the photoshooter's journey from taking to making

MAKE SOMETHING UP

Table-top romance gone wrong. Plastic Frank runs out on his clingy and equally plastic girlfriend. Shot on a tripod in darkness and light-painted with hand-held LED. 15 sec., 5/4.5, 30mm and, most importantly, since it’s a time exposure, stay at ISO 100. You’ll have plenty of light and keep the noise to a minimum.

By MICHAEL PERKINS

THERE IS ONE PARTICULAR AREA WHERE, ALL AESTHETIC DEBATES ASIDE, DIGITAL BEATS FILM COLD. That, of course, is in the area of instantaneous feedback, the flexibility afforded to the shooter of adjusting his approach to a project “on the fly”. Simply stated, the shoot-check-adjust-shoot again workflow permitted by digital simply has to prevent more blown shoots and wasted opportunities than film. Shooting a tricky or rapidly changing subject with film can be honed to a pretty sure science, to be sure, especially given years of practice and a keenly trained eye on the part of the person behind the lens. However, a sizable gap of luck, or well-placed guesses remains, a gap narrowed by digital’s ability to speedily provide creative feedback. Release the hounds on me if this makes me a heretic, but as a lover of film, I still prefer the choices digital presents. I don’t have to hate horses to love automobiles.

The digital edge comes through to me especially in table-top shoots executed in darkness and illuminated with selectively “painted” light. I have already written on the general technique I use for these very strange projects in a post called Hello Darkness My Old Friend, so I won’t elaborate on that part again. What I will re-emphasize is that these kind of shots can only be arrived at through a lot of negative feedback, since hand-applied light sources produce drastically different results with every “pass” of the LED, or whatever your source of illumination may be. It’s also hard to find a shot that you love so much that you stop tweaking the process. The next shot just may afford you the quick flick of the wrist that will dramatically shift or redistribute shadows or re-jigger the highlighting of a surface feature.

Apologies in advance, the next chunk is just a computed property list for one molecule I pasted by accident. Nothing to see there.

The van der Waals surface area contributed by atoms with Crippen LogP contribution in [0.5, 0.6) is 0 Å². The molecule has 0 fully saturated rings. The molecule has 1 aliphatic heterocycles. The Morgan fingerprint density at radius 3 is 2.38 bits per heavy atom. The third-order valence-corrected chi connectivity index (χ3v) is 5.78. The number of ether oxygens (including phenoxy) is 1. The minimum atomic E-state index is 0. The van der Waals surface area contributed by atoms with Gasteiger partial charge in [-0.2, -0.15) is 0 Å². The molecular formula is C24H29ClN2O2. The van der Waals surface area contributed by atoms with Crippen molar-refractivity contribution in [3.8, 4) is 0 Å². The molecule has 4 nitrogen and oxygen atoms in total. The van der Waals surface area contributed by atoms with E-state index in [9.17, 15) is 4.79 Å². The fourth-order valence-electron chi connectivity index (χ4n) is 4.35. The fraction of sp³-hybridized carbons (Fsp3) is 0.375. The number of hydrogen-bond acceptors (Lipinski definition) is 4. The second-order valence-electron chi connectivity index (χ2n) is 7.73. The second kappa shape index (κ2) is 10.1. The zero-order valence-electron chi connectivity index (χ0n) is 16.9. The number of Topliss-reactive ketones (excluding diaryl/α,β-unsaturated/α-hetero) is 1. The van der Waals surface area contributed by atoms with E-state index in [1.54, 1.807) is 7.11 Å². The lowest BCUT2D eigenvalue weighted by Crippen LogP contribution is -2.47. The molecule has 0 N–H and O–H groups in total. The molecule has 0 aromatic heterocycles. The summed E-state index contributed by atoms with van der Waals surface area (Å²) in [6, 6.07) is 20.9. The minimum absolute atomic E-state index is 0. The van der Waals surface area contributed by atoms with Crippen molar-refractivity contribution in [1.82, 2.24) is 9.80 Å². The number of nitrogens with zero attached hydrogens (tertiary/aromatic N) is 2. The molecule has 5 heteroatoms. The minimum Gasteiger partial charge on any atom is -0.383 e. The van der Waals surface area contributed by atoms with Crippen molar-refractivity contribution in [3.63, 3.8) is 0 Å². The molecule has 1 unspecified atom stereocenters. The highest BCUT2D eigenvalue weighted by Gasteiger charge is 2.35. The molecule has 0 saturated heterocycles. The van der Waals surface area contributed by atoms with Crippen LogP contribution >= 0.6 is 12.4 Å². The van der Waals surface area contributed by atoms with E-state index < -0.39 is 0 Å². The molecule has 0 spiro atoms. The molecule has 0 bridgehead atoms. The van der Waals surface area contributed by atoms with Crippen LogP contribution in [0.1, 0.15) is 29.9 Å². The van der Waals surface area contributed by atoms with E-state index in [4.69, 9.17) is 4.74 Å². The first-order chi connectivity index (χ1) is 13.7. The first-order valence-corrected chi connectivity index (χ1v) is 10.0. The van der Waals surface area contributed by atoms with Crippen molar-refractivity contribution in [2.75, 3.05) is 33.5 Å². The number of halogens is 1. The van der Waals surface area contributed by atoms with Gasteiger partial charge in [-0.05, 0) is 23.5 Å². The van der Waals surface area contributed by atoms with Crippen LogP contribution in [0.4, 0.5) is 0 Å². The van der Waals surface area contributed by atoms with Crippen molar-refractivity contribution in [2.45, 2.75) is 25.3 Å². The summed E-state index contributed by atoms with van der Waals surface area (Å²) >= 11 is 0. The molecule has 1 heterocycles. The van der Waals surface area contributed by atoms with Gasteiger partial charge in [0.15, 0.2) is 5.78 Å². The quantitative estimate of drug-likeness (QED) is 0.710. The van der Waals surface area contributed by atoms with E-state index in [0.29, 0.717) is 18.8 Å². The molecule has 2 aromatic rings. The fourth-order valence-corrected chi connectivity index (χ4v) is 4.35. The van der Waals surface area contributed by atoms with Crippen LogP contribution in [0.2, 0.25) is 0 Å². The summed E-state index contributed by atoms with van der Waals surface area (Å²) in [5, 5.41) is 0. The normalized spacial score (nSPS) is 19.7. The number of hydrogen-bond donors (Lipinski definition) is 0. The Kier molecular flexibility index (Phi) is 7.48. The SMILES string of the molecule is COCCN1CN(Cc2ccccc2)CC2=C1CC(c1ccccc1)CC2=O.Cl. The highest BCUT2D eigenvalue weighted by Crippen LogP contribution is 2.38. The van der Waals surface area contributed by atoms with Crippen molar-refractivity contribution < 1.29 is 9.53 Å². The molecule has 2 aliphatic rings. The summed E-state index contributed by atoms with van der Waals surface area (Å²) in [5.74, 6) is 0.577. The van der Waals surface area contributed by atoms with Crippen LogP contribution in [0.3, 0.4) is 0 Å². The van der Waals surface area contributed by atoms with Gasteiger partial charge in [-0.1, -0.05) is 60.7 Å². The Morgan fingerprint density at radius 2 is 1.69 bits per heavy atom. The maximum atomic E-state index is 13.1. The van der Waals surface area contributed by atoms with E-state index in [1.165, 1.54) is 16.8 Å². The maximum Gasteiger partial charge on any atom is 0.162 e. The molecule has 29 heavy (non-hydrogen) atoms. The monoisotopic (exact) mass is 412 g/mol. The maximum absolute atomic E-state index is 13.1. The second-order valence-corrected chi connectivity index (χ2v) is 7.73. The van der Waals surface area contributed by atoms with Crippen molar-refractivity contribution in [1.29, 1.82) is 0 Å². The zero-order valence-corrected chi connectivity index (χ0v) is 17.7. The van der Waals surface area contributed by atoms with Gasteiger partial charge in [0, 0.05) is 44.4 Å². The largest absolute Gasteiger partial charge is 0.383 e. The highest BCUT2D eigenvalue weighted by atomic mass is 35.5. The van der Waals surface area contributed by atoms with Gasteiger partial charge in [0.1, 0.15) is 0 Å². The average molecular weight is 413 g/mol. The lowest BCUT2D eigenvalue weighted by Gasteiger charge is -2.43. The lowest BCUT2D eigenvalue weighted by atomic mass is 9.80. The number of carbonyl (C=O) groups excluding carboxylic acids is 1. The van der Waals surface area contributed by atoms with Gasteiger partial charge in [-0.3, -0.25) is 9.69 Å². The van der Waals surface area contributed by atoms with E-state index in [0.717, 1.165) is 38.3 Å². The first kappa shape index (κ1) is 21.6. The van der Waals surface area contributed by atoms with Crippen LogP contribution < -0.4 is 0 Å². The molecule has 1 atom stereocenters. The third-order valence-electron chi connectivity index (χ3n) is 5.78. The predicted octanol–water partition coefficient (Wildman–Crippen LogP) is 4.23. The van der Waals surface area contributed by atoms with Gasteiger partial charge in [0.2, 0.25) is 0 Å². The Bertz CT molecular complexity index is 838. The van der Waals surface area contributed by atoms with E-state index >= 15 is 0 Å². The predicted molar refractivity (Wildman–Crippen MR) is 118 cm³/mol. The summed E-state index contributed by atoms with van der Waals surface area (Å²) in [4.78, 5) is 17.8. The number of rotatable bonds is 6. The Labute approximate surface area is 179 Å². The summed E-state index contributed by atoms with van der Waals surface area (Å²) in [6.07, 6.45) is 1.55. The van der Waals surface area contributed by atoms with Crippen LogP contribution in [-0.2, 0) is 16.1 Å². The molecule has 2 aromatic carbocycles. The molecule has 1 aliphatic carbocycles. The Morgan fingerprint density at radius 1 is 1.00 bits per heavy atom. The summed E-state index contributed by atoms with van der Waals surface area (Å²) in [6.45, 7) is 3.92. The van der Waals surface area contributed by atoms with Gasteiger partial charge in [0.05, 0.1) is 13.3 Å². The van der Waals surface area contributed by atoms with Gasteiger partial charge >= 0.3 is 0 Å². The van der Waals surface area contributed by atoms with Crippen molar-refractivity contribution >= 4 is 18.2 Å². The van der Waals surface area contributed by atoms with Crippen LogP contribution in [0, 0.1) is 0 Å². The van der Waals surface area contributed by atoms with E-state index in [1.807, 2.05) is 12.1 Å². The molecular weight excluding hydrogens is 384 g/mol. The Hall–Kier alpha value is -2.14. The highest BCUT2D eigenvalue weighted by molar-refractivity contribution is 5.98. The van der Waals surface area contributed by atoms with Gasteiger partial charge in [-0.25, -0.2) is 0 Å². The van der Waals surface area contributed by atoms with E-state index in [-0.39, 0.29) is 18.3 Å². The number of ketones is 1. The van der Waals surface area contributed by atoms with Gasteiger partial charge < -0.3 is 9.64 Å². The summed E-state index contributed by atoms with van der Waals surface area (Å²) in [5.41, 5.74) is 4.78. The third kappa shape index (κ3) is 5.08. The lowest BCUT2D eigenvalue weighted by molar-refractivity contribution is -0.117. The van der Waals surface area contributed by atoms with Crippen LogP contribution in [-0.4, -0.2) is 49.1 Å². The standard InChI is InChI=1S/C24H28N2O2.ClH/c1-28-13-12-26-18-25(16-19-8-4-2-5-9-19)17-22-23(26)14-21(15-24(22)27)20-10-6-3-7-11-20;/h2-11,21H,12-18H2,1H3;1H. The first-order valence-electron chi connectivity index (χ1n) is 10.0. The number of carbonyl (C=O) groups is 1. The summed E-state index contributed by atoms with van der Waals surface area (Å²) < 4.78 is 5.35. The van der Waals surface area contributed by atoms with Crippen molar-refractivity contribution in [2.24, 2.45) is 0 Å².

Tends to fill up those rainy afternoons in a jiffy.

For the above image, I rescued two old dolls from the ash can for one more chance at fame. A friend who knew I was a lifelong Sinatra fan gifted me years ago with a beautifully detailed figure of Ol’ Blue Eyes in his trademark fedora and trench coat, the perfect get-up for hanging out underneath lonely, dim streetlights after all the bars have closed. The other figure is of course a Barbie, left behind when my stepdaughter headed off for college. Normally, these two characters wouldn’t exist in the same universe, and that was what struck me as fun to fool around with. I started to see Barbs as just one of a series of romantic conquests by The Voice on his way through the Universe of Total Coolness, with the inevitable bust-up happening on a dark street in the wee small hours of the morning.

For this shot, the idea was to light just enough of Frankie from above to suggest the aforementioned street lamp, accentuating the textures in his costume and the major angles of his face, without making his head glow so much as to underscore the fact that, duh, it’s made of plastic. The old Barbie had major hairdo issues, but hey, that’s why God made shallow focus. What I got wasn’t perfect, but then, it never is. The important thing with these projects is to make something up and make something come alive, to some degree.

Sadly, Barbie was probably the best thing that ever happened to the Chairman, something he’ll no doubt realize further down that long, lonesome road, looking for answers at the bottle of a shot glass. Hey, his loss.

So goodbye, babe and Amen / Here’s hoping we’ll meet now and then / It was great fun / But it was just one of those things…..

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